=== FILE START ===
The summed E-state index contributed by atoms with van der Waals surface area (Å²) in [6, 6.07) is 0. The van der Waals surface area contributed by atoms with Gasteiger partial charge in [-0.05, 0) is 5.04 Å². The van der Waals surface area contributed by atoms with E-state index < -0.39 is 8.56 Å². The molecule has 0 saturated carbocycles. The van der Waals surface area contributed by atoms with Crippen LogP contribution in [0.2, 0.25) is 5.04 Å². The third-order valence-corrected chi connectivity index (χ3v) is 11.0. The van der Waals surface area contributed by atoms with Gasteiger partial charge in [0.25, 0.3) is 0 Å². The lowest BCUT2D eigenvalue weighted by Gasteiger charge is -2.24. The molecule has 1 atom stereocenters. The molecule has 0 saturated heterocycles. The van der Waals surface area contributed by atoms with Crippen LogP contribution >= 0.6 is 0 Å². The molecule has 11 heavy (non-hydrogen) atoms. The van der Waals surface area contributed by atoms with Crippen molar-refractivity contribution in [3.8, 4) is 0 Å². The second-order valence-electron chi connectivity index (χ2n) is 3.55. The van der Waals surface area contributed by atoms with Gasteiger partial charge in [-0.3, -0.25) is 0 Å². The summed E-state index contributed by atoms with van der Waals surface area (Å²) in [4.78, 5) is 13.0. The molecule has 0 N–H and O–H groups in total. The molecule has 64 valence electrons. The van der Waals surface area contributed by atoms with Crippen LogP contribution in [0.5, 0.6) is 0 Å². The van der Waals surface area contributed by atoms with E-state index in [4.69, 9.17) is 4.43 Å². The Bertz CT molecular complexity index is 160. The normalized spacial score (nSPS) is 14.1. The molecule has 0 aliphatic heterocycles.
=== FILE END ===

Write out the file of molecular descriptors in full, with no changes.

The summed E-state index contributed by atoms with van der Waals surface area (Å²) in [6, 6.07) is 0. The van der Waals surface area contributed by atoms with Gasteiger partial charge in [-0.05, 0) is 5.04 Å². The van der Waals surface area contributed by atoms with E-state index < -0.39 is 8.56 Å². The molecule has 0 saturated carbocycles. The van der Waals surface area contributed by atoms with Crippen LogP contribution in [0.2, 0.25) is 5.04 Å². The third-order valence-corrected chi connectivity index (χ3v) is 11.0. The van der Waals surface area contributed by atoms with Gasteiger partial charge in [0.25, 0.3) is 0 Å². The lowest BCUT2D eigenvalue weighted by Gasteiger charge is -2.24. The molecule has 1 atom stereocenters. The molecule has 0 saturated heterocycles. The van der Waals surface area contributed by atoms with Crippen LogP contribution >= 0.6 is 0 Å². The molecule has 11 heavy (non-hydrogen) atoms. The van der Waals surface area contributed by atoms with Crippen molar-refractivity contribution in [3.8, 4) is 0 Å². The second-order valence-electron chi connectivity index (χ2n) is 3.55. The van der Waals surface area contributed by atoms with Gasteiger partial charge in [-0.3, -0.25) is 0 Å². The summed E-state index contributed by atoms with van der Waals surface area (Å²) in [4.78, 5) is 13.0. The molecule has 0 N–H and O–H groups in total. The molecule has 64 valence electrons. The van der Waals surface area contributed by atoms with Crippen LogP contribution in [0.5, 0.6) is 0 Å². The van der Waals surface area contributed by atoms with E-state index in [4.69, 9.17) is 4.43 Å². The Bertz CT molecular complexity index is 160. The normalized spacial score (nSPS) is 14.1. The molecule has 0 aliphatic heterocycles.